International Women's Day: Stories from Kenya

(Amanda Cary/PHR)
Woman and her daughter accessing integrated services in Kenya (Amanda Cary/PHR)

"Women have been split into parts – eyes, ears, heart, breasts – by the health system. We must see women holistically." (Margaret Gitau, Kenya's National AIDS/STD Control Programme).

This Sunday, March 8, PHR will join the global celebration of International Women’s Day—a day to honor the achievements of women around the world and to focus attention on the challenges and opportunities that lie ahead in the fight for gender equality.

Last year on this important day, Health Action AIDS launched a new campaign initiative entitled, Health Rights=Health Women: A Commitment to Halt the Feminization of AIDS. We have received tremendous support of this initiative over the past year and indeed have seen improvements in US global AIDS policies.

But the work is not over.

This year, International Women's Day coincides with the start of PHR's Global AIDS Month of Action. Starting today for the month of March, we will offer a weekly blog series featuring stories and lessons learned from a recent PHR trip to Kenya—as well as a library of advocacy resources to further your understanding of how integrating family planning and HIV services can help halt the feminization of AIDS and advance the right to health.

Women are particularly vulnerable to the epidemic due in part to fragmented health services and episodic care. The integration of reproductive health services, including family planning, and HIV/AIDS services is a rights-based intervention that addresses underlying conditions that fuel the AIDS epidemic, including stigma, discrimination, gender inequalities, lack of sexual and reproductive rights, as well as physical and social barriers to health services.

In December 2008, I traveled to Kenya where I joined my fellow PHR staffer, Lissy DeSantis, to learn from providers, clients, local NGO staff, and government officials about their experiences with integrating family planning and HIV/AIDS voluntary counseling and testing (VCT) services.

When we asked what service integration means to providers and clients in Kenya, the idea of a “one-stop shop for health” was echoed throughout our conversations. Integration happens when people can come to one health facility and receive multiple services during the same visit. Family planning is a key entry point to the health system for women and therefore an important time to provide HIV prevention and educational services. Likewise, existing (VCT) centers are key places to provide family planning information and services that should be available for all sexually active women. Integrating these services provides multiple entry points to the health system, while expanding the reach and uptake of HIV services.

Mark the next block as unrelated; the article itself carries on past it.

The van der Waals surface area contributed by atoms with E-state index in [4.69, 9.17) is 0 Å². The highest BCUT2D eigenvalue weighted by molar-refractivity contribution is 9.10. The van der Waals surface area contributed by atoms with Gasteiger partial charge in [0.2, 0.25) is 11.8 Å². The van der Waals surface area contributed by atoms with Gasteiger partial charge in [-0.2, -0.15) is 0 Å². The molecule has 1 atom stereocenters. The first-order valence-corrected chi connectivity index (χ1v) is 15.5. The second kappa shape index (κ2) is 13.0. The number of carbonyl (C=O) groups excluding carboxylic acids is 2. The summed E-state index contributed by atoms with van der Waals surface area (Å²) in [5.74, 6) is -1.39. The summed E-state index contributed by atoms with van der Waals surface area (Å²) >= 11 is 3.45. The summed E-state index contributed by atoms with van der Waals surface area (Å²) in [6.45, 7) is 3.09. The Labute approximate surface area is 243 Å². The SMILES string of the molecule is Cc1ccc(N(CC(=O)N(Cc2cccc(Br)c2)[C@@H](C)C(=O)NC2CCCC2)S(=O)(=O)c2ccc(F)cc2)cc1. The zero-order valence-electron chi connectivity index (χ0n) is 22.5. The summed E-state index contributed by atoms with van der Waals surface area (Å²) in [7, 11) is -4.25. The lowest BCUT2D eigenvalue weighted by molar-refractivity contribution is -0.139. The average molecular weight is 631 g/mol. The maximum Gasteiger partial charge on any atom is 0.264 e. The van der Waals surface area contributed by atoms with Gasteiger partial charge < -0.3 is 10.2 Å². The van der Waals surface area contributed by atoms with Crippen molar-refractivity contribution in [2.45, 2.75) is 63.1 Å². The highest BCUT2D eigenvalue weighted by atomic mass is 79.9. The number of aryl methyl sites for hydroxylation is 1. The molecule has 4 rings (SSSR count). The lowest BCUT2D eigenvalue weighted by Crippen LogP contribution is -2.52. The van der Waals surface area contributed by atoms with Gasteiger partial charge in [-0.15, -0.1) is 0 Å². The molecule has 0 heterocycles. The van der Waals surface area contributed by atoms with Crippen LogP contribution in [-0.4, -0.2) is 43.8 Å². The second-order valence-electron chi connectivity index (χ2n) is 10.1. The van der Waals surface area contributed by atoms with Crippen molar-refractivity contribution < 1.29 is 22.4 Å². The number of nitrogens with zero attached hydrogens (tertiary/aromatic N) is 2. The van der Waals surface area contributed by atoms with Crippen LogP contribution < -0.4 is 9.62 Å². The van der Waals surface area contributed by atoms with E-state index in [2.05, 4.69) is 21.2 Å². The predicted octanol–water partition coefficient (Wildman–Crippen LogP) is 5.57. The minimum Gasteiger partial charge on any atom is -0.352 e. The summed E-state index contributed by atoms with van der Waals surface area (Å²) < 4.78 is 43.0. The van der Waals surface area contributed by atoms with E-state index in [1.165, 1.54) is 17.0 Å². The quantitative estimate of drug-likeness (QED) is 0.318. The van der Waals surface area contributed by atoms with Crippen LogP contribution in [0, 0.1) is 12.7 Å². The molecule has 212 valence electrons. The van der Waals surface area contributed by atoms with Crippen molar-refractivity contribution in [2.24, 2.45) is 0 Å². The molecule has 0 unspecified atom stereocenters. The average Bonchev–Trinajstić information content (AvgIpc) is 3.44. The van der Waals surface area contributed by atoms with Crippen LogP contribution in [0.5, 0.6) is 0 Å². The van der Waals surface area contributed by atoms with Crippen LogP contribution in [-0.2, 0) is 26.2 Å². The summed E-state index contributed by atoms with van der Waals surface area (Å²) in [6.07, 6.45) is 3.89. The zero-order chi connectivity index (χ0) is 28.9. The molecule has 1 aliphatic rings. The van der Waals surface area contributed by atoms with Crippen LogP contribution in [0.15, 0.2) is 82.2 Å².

"I ask myself, if I’m genuine about HIV, the women coming for family planning are sexually active and if I don’t tell them about HIV then I’m denying them an opportunity to know their status." (Emma, a nurse who pioneered the integration of services for women in the Nairobi area.)

Now more than ever we must be vigilant with our advocacy to promote women’s rights in the fight against AIDS.

Despite the many improvements in the reauthorized PEPFAR last year, the new bill failed to give needed attention to the integration of family planning and HIV/AIDS services for women. That’s why every week this month, as the Health Action AIDS Campaign kicks off a nationwide Global AIDS Month of Action, we will bring you more information on how to push the agenda forward on the integration of family planning and HIV/AIDS services.

Sunday is International Women’s Day: don’t sit this one out. Join us in making the right to health a reality for all women!

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